and so it begins.

Deep breath time, exhale, and find the reserves you didn’t know existed.

Eighteen months after I started doing actual reporting for this book, I had a long talk with my editor at Cal last night, and came up with a tentative plan — one that gets her a draft of a first chapter by October 1 or thereabouts. Not the introduction, where I will blather about my ground rules, and not the prologue, but a full-fledged chapter, beginning with the aforementioned moment in 1781.

A chapter like that is about 8.000 words. All properly sourced and grounded, revised to make it feel not like a novel but like stepping into events. This in addition to my obligations to Chelsea Now (where I’ve sworn: no new big stories, ha!). All while, at the moment, shaping begging letters — excuse me, grant letters — to the discretionary funds of any foundation that might help this project end well.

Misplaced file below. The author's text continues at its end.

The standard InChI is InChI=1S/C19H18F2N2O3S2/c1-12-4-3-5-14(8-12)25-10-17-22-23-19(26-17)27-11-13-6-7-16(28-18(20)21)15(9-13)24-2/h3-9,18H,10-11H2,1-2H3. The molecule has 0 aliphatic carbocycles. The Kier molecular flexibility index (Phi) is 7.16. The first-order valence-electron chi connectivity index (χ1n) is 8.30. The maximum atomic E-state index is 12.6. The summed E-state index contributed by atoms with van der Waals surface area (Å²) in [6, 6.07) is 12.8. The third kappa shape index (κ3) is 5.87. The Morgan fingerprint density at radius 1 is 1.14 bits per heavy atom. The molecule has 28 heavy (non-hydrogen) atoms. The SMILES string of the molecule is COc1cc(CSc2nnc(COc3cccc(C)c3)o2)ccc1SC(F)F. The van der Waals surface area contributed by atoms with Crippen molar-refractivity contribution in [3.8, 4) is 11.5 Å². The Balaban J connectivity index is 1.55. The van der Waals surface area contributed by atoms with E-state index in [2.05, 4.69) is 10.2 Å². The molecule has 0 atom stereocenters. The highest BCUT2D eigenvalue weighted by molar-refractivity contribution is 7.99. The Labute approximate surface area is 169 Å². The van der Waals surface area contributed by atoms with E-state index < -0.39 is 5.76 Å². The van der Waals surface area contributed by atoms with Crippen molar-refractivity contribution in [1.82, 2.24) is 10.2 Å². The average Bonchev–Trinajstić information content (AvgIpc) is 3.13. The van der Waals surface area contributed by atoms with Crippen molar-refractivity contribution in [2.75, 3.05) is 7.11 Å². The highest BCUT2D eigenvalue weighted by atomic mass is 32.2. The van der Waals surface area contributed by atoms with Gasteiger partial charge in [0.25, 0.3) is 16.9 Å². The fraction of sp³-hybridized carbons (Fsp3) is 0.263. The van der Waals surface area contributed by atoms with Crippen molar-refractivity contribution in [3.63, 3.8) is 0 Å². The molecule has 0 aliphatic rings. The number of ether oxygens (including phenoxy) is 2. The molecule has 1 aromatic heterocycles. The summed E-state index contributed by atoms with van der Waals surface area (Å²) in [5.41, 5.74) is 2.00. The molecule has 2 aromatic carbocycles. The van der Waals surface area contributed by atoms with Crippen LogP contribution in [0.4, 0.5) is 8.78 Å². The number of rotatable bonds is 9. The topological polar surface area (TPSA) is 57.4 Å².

I do not have the luxury of time that some of my role models had, time to spend three years on a dissertation and THEN two years making it sing (yes, Mr. Moser, yes, Mr. Joseph, I mean you). But by June 30, 2008, all these important and compelling stories, from William Bowser to Ricky Clousing, have to coalesce into a document that speaks to people. Which means, given my penchant for unglamorous first drafts, I have to get serious.

Thus the title of this post, its words to be pronounced in a deep voice, as close as possible to that of the late great Andreas Katsulis. Though at least I’m not fearing that if I screw up, something that looks like this will get me.

Or maybe I am. Only Carl Jung knows, apparently.


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